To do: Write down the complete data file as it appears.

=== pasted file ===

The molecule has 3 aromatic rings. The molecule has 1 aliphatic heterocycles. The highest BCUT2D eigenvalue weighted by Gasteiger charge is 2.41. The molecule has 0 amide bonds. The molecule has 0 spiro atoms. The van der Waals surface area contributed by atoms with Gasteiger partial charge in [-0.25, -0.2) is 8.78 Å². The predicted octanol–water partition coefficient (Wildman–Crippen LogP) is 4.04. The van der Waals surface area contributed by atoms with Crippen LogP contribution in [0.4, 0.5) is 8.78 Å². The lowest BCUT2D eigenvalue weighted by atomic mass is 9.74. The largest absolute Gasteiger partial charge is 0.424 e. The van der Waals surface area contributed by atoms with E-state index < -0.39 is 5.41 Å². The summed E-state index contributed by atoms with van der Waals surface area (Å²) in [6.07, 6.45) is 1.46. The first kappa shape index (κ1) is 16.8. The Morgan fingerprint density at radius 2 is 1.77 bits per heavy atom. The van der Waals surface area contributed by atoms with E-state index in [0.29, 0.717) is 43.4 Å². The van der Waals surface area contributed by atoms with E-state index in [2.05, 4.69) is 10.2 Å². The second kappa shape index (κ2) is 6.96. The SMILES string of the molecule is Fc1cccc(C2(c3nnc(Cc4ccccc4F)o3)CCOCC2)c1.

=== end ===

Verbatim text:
The molecule has 3 aromatic rings. The molecule has 1 aliphatic heterocycles. The highest BCUT2D eigenvalue weighted by Gasteiger charge is 2.41. The molecule has 0 amide bonds. The molecule has 0 spiro atoms. The van der Waals surface area contributed by atoms with Gasteiger partial charge in [-0.25, -0.2) is 8.78 Å². The predicted octanol–water partition coefficient (Wildman–Crippen LogP) is 4.04. The van der Waals surface area contributed by atoms with Crippen LogP contribution in [0.4, 0.5) is 8.78 Å². The lowest BCUT2D eigenvalue weighted by atomic mass is 9.74. The largest absolute Gasteiger partial charge is 0.424 e. The van der Waals surface area contributed by atoms with E-state index < -0.39 is 5.41 Å². The summed E-state index contributed by atoms with van der Waals surface area (Å²) in [6.07, 6.45) is 1.46. The first kappa shape index (κ1) is 16.8. The Morgan fingerprint density at radius 2 is 1.77 bits per heavy atom. The van der Waals surface area contributed by atoms with E-state index in [0.29, 0.717) is 43.4 Å². The van der Waals surface area contributed by atoms with E-state index in [2.05, 4.69) is 10.2 Å². The second kappa shape index (κ2) is 6.96. The SMILES string of the molecule is Fc1cccc(C2(c3nnc(Cc4ccccc4F)o3)CCOCC2)c1.